In my last post I spoke of the need to recognise that clients are people to with their own needs, personalities and places within the organisation.
I now want to extend this analysis, focusing on the needs of clients as people working within organisations.
The management and business related professions as a whole face a problem. Too few of us have actually worked in management roles within organisations, too many of us have spent our whole careers in particular professional slices. Among other things, this can make us insensitive to the practical and political problems faced by our clients.
All organisations have their own structures, processes and cultures. We know this. In fact, many of us advise on ways of changing structures, cultures and processes.
Yet in all this, we can forget that our clients as people have to operate within organisations. To them, the structures, processes and cultures are a daily reality. Their ability to operate in an effective fashion depends critically upon the way that they are perceived within the organisation.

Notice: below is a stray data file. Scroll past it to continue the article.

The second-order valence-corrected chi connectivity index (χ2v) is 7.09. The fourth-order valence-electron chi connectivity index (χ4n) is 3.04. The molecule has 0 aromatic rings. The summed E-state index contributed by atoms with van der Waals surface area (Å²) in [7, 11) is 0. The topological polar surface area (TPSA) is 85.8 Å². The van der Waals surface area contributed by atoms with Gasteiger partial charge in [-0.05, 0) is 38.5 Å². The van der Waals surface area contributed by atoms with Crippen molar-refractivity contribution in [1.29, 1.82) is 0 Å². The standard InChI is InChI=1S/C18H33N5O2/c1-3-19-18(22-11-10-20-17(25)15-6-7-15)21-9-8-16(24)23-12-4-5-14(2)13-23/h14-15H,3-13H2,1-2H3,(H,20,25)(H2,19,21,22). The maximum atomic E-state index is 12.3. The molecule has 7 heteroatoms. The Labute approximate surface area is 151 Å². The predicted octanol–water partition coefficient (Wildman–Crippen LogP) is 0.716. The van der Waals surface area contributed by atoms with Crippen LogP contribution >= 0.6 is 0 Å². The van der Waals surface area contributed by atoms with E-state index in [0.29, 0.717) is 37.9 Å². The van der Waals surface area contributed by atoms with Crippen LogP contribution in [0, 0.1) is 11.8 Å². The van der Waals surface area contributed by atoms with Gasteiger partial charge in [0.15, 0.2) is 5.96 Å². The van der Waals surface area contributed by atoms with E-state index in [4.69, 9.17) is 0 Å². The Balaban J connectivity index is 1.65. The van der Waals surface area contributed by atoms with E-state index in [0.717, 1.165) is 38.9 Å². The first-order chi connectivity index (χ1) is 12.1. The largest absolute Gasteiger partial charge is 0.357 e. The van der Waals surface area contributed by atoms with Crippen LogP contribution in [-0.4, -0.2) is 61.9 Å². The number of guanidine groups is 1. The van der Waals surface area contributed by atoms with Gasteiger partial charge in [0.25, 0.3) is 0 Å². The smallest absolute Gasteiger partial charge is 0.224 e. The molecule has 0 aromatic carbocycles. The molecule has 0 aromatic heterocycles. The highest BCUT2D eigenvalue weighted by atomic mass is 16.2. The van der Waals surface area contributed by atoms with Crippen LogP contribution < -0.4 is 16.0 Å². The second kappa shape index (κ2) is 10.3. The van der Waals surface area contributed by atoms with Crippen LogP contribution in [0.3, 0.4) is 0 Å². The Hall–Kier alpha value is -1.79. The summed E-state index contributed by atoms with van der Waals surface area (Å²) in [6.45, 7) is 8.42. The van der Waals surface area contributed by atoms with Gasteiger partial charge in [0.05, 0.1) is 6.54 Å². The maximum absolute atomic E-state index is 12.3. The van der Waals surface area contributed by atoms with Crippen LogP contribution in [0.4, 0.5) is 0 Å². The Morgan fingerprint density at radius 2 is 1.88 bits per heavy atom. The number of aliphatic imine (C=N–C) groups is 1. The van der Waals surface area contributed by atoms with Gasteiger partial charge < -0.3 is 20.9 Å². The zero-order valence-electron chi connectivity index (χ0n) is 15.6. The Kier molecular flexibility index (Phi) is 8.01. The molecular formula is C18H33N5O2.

To illustrate by example.
A well recognised individual usually has power and influence extending well beyond their formal position. This makes it easier for them to do things.
Conversely, a poorly regarded individual's power and influence will normally be less than that notionally attached to their position. Their ability to do things is consequently reduced.
As consultants, we generally notice this because it affects our ability to do a job. If our direct client is well regarded, things become easier. Poorly regarded, and we strike delivery obstacles and road blocks.
How does this relate to our role? At one level, these are just things that we have to work around if we can. At a second level, we should never forget that that what we do affects the position of our direct personal client within the organisation.
If we do well, then the position of the individual client will improve. If we stuff up, then their position is likely to be damaged. So over and beyond but still subject to our professional obligations, I think that we have a responsibility to look after our clients. We need to be sensitive to the fact that failure on our part affects not just us, but also the client as a person.
This does not mean breaching professional standards. Rather, the requirement to be sensitive to the needs of and and to look after the client should be seen as one element in those standards.